This cute baby armadillo has been born to first-time parents Vespa and Scooter at a US zoo and as can be seen in this footage of it crawling around on a blanket it is so small it can fit in the palm of a human hand.
The southern three-banded armadillo (Tolypeutes matacus), also known as Azara’s domed armadillo, was born at Point Defiance Zoo & Aquarium in the city of Tacoma in the US state of Washington in late October.
The little pup, which is yet to be named, was born to parents Vespa and Scooter at the zoo. She can be seen in the footage taking some of her first steps, with her eyes still closed. At one point, the adorable baby armadillo can also be seen curling up into a ball.
In a statement, the Point Defiance Zoo & Aquarium said: “The pup is the first healthy armadillo pup born at Point Defiance Zoo & Aquarium in its 116-year history.”
Head veterinarian Dr Karen Wolf is quoted in the zoo’s statement as saying that the female armadillo pup is “healthy and the perfect little replica of her parents.”
Assistant curator Maureen O’Keefe remarked: “We’re thrilled to welcome this pup into our animal family.”
Zookeepers said they monitored mum Vespa “around the clock” leading up to the pup’s birth.
O’Keefe commented: “Vespa was trained to allow us to give her voluntary ultrasounds throughout her pregnancy. She’d even let us feel her belly without curling up in a ball, allowing us to give her the care she needed.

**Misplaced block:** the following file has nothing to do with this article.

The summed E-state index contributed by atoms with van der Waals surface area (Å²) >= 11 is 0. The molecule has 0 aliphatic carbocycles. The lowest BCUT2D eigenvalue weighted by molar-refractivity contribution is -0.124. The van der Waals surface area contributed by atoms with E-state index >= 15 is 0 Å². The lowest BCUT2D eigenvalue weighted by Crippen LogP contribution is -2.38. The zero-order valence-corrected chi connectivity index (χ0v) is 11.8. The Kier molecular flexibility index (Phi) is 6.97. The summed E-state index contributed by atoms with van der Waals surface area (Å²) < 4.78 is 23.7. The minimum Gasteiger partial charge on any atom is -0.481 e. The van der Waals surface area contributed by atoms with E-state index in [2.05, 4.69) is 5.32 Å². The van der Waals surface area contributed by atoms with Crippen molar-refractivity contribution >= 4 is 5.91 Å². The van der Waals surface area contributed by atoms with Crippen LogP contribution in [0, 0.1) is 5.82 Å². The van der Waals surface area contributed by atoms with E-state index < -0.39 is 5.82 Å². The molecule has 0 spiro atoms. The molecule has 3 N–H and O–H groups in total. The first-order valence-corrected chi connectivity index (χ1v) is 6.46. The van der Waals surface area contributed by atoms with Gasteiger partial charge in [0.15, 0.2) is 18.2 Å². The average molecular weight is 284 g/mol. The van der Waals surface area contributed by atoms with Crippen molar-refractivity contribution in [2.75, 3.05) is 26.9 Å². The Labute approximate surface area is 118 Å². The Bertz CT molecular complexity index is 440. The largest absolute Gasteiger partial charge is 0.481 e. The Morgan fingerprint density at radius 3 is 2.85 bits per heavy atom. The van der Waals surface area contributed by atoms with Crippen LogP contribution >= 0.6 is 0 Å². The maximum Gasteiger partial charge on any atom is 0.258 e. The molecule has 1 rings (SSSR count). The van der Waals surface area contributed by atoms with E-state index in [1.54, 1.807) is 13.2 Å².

“Vespa is a natural at parenting and caring for her pup.”
Now nearly three weeks old, the pup weighs around half a pound and is so small that she can easily sit in the palm of a hand.
The pup is starting to open her eyes and will remain out of the public eye until she bonds with her mother and has developed enough.
The zoo said: “The pup’s birth is the result of a breeding recommendation for Scooter and Vespa by the Association of Zoos & Aquariums’ Species Survival Plan (SSP) for Southern three-banded armadillos.
“The SSP looks at the genetic makeup of each prospective parent before recommending a pairing; this helps ensure diversity of armadillos in North American zoos.”
Point Defiance Zoo & Aquarium added: “Southern three-banded armadillos are native to the southern interior of South America. They are listed as Near Threatened by the International Union for Conservation of Nature. Primary threats include habitat destruction as native grasslands are converted to farms and hunting and capture for the pet trade.”
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